Still, and this is not for people who have bought my book, been on trips with me, are barely surviving and only use my blog to toss their cookies because they are anorexic but need a push. This request is for those who might read the blog every week, enjoy it, and realize they're getting away with murder for nothing. Well, that's probably leaving you feeling a little sick about taking advantage of me. So I'm offering you a way out, a way to feel better about yourself. A way to stop FEELING LIKE A FREAKING MOOCH! Just send $5 or $10 bucks. This is, after all, the first fund raiser in seven years. Coincidence that it comes at Christmas when you can least afford it? No. But for you conspiratorial nuts, have at it. I prefer to think that you're all in the habit of giving $20 a week to political campaigns and now that they are over you're at a loss, you don't know where to give. So I'm giving you an option. I'm clearing your plate. I'm letting you get off the junk without going through withdrawal. See how this works? It all comes down to you sending me money via pay pal at peterg9 at yahoo dot com so that you can feel better, get weaned off the political process and take a soul-searing hot bath at the same time. You win, I win. The kids win. The local charities win. What the heck? Sounds like a winner to me.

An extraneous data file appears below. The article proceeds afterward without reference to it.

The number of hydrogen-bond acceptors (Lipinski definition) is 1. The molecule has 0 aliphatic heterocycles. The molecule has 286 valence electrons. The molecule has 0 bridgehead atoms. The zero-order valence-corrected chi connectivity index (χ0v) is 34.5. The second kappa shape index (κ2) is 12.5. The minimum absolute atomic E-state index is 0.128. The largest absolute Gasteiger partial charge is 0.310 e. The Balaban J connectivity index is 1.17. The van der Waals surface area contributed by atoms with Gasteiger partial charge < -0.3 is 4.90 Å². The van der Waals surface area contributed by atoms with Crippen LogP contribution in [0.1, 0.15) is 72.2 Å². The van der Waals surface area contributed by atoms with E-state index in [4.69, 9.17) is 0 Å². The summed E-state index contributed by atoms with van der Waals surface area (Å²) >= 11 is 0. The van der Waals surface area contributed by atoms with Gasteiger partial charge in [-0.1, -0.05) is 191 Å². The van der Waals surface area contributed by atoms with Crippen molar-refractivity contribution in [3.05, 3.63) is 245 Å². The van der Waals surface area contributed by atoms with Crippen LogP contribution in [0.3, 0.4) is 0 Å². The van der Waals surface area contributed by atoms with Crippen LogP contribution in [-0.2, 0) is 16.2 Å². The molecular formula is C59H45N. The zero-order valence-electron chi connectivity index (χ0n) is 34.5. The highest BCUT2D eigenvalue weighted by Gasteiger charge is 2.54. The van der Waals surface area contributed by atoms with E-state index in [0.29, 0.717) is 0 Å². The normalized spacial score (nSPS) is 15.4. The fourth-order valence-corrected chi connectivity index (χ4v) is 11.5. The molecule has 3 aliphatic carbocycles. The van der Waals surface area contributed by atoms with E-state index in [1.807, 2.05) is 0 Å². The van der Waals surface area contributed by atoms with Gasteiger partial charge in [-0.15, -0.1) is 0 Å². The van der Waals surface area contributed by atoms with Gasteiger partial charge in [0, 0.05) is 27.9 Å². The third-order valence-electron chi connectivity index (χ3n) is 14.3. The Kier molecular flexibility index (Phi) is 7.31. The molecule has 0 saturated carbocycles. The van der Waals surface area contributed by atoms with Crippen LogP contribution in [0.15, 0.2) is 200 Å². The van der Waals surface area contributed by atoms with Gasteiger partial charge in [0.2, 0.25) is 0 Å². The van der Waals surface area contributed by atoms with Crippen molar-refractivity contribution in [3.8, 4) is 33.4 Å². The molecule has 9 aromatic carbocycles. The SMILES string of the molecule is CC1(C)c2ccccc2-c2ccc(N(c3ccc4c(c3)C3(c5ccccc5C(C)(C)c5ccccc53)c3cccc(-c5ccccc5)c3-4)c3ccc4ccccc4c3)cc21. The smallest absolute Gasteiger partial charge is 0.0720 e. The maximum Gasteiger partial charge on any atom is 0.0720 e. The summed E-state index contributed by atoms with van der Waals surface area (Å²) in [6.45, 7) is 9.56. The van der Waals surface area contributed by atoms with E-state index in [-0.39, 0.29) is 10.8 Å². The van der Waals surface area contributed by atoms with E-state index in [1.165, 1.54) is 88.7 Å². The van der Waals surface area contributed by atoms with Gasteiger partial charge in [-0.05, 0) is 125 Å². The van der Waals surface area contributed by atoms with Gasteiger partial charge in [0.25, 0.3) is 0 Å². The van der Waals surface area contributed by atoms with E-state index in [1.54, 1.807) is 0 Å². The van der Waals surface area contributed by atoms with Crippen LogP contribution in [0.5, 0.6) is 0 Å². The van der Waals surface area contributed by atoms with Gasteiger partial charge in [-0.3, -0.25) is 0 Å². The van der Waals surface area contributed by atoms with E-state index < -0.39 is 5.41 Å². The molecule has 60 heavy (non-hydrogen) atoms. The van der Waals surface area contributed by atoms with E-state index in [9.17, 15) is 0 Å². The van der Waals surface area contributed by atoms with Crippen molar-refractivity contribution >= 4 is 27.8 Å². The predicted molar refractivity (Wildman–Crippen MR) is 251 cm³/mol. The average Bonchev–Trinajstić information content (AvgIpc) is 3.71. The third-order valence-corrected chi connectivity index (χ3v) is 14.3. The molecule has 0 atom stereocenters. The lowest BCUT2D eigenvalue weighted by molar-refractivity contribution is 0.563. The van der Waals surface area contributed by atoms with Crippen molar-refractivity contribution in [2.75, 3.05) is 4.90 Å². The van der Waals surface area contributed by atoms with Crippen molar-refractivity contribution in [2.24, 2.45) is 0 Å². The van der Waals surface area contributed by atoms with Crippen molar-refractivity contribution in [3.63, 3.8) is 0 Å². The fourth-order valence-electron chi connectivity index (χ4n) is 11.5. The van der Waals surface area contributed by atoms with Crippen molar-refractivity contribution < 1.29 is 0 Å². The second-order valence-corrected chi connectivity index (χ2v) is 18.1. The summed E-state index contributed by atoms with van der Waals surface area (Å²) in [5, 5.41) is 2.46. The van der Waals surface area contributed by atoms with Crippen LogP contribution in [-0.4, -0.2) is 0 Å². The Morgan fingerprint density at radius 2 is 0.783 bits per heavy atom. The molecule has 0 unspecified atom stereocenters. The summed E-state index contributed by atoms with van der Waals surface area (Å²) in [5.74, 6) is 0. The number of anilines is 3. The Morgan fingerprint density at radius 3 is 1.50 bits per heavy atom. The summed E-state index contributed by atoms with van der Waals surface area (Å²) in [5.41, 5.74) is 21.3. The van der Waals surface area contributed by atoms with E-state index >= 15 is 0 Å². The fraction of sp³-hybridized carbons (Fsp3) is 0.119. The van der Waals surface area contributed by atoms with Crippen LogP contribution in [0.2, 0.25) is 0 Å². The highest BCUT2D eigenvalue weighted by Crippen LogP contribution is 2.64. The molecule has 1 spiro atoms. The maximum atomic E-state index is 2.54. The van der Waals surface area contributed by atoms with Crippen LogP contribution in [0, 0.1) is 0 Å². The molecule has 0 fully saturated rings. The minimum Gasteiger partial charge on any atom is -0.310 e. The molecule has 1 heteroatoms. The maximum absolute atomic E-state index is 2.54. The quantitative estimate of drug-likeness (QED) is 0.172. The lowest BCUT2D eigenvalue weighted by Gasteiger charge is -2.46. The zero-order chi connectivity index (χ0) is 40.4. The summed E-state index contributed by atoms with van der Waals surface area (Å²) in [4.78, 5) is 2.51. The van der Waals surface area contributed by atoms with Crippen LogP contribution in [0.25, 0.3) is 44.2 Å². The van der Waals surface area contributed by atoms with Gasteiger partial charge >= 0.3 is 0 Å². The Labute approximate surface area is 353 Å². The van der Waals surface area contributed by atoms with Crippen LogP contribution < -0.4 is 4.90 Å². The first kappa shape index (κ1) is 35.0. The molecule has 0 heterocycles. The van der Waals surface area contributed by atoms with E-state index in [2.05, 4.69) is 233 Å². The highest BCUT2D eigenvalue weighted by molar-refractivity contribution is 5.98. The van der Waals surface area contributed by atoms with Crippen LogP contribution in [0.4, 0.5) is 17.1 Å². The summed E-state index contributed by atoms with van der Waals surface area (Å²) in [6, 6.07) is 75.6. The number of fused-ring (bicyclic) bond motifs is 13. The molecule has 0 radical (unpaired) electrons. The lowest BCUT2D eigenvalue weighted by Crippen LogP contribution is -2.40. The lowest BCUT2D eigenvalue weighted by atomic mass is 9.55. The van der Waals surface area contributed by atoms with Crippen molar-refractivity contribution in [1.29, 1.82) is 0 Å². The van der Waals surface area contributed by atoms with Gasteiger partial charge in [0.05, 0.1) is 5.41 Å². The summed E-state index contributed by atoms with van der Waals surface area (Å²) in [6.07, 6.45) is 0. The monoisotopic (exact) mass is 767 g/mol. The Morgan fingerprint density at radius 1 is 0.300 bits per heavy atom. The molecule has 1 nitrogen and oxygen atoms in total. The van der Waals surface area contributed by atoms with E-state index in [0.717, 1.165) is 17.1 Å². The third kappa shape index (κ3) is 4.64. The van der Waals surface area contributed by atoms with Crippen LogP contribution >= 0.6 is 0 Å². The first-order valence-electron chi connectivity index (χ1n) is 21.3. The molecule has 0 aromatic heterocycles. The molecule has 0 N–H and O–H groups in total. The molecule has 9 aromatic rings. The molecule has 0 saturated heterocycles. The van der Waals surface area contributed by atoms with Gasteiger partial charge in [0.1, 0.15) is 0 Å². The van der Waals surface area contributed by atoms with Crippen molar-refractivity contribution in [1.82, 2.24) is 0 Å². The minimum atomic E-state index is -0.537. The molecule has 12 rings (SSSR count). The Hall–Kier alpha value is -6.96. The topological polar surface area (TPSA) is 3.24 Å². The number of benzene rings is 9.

BUTTTTTT! You can only send money if you have enough to eat. If your friends and family have enough to eat. If your neighborhood food bank has enough food to give to poor people. And if you can spare it, knowing it will go for a new trampoline, new sneakers for the babies, that sort of thing.
   So that's that. My first fundraiser. I feel dirty. Good, but dirty. I think I'll go take a shower and then check Paypal.

Tuesday, November 27, 2012

Late Night Dinner Snacks